By Manuel Benz | June 16, 2020
Security vulnerabilities in the Corona–Warn-App or: Next proof of concept
One could call it another proof of concept. But due to the importance of this app, this time there is even more relevance in it: This week we tested the Corona–Warn–App and found some Security vulnerabilities. The Corona–Warn–App, which was jointly developed by SAP and Telekom, was not yet released. Since the source code has been public for some time, we examined it with our CodeShield vulnerability analysis. Result: We were able to find two vulnerabilities, one of which was classified as particularly relevant by our analysis.
What did we do with this information?- Public notification
We forwarded the info to SAP before the app was published to give them the opportunity to react promptly. The company followed our analysis and was able to patch the vulnerabilities. SAP promptly replaced the affected library. And they mentioned us on the SAP Product Security Response page accordingly. We are glad that we were able to contribute to the security of the app with CodeShield.
How do such security vulnerabilities occur?
It is common nowadays for software to be composed of open-source components. Research shows that even most commercial software products comprise up to 90% of open-source code. However, open-source components are also vulnerable to security vulnerabilities, especially if the latest versions are not used. Keeping track of the vulnerabilities and latest open-source software versions is tedious and difficult manually for developers.
How does CodeShield vulnerability analysis work?
We minimize the effort for developers to find and fix security vulnerabilities in used open-source libraries. With our “fingerprinting” technology, that originated from our research, the entire byte code of open-source components is analyzed for security vulnerabilities. This procedure massively increases the analysis quality compared to common analysis methods, which only searches metadata, and also finds hidden vulnerabilities.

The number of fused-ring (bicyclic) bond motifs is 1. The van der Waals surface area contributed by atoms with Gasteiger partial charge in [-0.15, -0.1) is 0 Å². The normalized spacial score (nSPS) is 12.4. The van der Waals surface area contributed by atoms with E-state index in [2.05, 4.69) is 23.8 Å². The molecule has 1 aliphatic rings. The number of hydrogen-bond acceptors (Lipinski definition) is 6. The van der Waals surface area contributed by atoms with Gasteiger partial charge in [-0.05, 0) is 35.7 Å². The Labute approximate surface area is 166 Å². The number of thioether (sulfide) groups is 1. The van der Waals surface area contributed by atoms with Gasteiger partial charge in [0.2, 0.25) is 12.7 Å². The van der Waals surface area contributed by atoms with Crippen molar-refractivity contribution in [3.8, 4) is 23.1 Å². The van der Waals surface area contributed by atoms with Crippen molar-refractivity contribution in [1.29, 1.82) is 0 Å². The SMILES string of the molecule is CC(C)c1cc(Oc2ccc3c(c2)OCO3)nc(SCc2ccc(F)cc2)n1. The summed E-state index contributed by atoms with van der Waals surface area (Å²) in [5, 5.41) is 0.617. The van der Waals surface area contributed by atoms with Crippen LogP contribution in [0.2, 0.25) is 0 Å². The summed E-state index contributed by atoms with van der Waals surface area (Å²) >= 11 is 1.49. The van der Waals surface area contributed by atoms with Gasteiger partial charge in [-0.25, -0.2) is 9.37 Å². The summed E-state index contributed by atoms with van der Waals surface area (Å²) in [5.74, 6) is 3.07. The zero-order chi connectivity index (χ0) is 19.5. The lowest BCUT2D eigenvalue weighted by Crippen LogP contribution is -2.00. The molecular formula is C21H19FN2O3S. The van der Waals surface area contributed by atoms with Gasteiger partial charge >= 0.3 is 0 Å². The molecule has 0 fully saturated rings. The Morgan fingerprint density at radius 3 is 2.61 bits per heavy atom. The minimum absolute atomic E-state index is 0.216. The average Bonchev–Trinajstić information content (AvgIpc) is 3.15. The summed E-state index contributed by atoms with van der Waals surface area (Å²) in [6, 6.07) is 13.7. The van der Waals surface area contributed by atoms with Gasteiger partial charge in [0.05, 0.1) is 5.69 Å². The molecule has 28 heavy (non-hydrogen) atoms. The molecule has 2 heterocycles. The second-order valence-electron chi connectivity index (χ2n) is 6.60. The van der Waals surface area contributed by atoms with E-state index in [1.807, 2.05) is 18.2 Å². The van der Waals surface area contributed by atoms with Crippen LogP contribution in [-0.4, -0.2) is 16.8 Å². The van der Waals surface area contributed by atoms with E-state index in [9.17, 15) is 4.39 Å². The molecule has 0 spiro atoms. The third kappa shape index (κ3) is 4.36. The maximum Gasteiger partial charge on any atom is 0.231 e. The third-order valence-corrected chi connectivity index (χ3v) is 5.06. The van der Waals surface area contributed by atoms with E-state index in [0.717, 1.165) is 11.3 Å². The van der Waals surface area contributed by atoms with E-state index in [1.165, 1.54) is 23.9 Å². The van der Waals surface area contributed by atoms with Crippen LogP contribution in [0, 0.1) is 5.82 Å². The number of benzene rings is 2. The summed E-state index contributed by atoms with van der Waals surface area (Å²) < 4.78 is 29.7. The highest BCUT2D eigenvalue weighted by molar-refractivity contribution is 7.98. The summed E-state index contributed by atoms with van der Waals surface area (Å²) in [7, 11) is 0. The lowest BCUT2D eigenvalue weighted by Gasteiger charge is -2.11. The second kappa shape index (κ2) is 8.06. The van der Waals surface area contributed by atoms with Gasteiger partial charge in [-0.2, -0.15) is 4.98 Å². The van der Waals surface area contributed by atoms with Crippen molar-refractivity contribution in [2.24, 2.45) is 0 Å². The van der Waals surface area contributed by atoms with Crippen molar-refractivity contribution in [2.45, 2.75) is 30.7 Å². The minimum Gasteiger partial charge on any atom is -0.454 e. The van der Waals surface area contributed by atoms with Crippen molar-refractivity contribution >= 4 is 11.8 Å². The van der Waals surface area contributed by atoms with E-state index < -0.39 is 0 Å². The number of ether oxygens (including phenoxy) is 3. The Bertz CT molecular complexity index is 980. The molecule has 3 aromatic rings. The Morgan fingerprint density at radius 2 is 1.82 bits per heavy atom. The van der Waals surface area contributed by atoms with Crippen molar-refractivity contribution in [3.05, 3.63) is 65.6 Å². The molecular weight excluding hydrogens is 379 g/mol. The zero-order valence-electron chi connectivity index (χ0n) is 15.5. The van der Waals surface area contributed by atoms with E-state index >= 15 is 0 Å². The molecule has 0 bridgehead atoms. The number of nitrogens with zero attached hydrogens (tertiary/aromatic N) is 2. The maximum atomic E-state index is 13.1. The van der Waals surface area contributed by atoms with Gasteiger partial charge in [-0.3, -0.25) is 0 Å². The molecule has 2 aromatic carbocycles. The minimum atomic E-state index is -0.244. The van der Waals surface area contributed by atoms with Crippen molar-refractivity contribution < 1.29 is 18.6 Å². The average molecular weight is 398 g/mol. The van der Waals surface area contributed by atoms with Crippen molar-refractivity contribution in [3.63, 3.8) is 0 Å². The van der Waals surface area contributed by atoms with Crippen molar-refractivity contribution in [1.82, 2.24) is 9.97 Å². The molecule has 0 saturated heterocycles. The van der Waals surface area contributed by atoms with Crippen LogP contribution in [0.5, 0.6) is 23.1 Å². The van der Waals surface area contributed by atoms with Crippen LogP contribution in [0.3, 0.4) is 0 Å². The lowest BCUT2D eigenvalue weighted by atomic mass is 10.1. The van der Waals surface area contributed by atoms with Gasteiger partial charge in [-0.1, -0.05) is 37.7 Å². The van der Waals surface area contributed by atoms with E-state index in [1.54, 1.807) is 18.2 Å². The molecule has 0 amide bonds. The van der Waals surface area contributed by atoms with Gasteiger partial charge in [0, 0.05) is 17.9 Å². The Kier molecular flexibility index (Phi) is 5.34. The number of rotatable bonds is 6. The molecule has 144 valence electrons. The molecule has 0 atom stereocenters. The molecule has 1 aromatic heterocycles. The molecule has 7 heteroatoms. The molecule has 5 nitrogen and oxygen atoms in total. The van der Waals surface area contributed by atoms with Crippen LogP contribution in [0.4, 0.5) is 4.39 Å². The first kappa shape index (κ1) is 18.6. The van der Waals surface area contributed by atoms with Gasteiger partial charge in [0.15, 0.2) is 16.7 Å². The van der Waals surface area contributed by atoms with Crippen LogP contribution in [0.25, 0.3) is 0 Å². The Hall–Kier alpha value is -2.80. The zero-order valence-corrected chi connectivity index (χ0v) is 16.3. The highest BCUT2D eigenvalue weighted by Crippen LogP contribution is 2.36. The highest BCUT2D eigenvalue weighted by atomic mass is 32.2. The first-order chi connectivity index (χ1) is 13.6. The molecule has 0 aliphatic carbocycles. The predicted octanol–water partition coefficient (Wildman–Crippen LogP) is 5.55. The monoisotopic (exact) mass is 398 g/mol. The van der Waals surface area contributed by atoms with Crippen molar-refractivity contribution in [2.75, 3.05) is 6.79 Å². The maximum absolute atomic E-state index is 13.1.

What does the test mean for CodeShield?
After a long development, we are close to the market launch with CodeShield and are conducting tests with a number of companies. The current case of the Corona-Warn-App and the positive feedback from SAP are another part of the proof of concept for us. Would you also like to see or test CodeShield? Check out our product tour to try it yourself!
Manuel Benz is co-founder of CodeShield, a novel static security testing tool focusing on in-depth program analysis of Microservice architectures and Serverless applications. Prior to the start-up, Manuel worked as a researcher on combinations of static and dynamic program analysis for vulnerability detection at the Secure Software Engineering group at Paderborn University. Manuel is still actively maintaining the Soot static program analysis framework for Java.